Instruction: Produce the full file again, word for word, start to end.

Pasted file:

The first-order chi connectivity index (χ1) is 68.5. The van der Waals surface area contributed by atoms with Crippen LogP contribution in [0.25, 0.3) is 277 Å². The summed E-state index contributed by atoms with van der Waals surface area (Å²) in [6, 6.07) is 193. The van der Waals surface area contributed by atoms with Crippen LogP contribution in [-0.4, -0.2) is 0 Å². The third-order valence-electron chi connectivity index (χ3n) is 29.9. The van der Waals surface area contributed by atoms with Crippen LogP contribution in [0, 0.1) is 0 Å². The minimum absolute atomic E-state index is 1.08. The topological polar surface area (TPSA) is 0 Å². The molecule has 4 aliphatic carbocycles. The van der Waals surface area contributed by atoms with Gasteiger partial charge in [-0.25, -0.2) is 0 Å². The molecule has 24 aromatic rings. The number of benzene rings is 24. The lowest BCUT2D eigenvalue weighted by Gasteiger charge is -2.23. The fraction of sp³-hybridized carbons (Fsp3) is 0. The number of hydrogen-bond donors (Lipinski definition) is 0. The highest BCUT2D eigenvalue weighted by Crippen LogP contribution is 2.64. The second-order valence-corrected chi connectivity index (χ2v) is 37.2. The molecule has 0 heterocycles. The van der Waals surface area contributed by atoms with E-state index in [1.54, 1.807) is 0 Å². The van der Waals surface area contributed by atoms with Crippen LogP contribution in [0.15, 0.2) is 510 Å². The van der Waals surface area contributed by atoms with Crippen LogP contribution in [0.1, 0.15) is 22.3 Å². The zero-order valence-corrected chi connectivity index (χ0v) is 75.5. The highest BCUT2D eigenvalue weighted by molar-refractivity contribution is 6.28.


The first-order chi connectivity index (χ1) is 68.5. The van der Waals surface area contributed by atoms with Crippen LogP contribution in [0.25, 0.3) is 277 Å². The summed E-state index contributed by atoms with van der Waals surface area (Å²) in [6, 6.07) is 193. The van der Waals surface area contributed by atoms with Crippen LogP contribution in [-0.4, -0.2) is 0 Å². The third-order valence-electron chi connectivity index (χ3n) is 29.9. The van der Waals surface area contributed by atoms with Crippen LogP contribution in [0, 0.1) is 0 Å². The minimum absolute atomic E-state index is 1.08. The topological polar surface area (TPSA) is 0 Å². The molecule has 4 aliphatic carbocycles. The van der Waals surface area contributed by atoms with Gasteiger partial charge in [-0.25, -0.2) is 0 Å². The molecule has 24 aromatic rings. The number of benzene rings is 24. The lowest BCUT2D eigenvalue weighted by Gasteiger charge is -2.23. The fraction of sp³-hybridized carbons (Fsp3) is 0. The number of hydrogen-bond donors (Lipinski definition) is 0. The highest BCUT2D eigenvalue weighted by Crippen LogP contribution is 2.64. The second-order valence-corrected chi connectivity index (χ2v) is 37.2. The molecule has 0 heterocycles. The van der Waals surface area contributed by atoms with E-state index in [1.54, 1.807) is 0 Å². The van der Waals surface area contributed by atoms with Crippen LogP contribution in [0.15, 0.2) is 510 Å². The van der Waals surface area contributed by atoms with Crippen LogP contribution in [0.1, 0.15) is 22.3 Å². The zero-order valence-corrected chi connectivity index (χ0v) is 75.5. The highest BCUT2D eigenvalue weighted by molar-refractivity contribution is 6.28.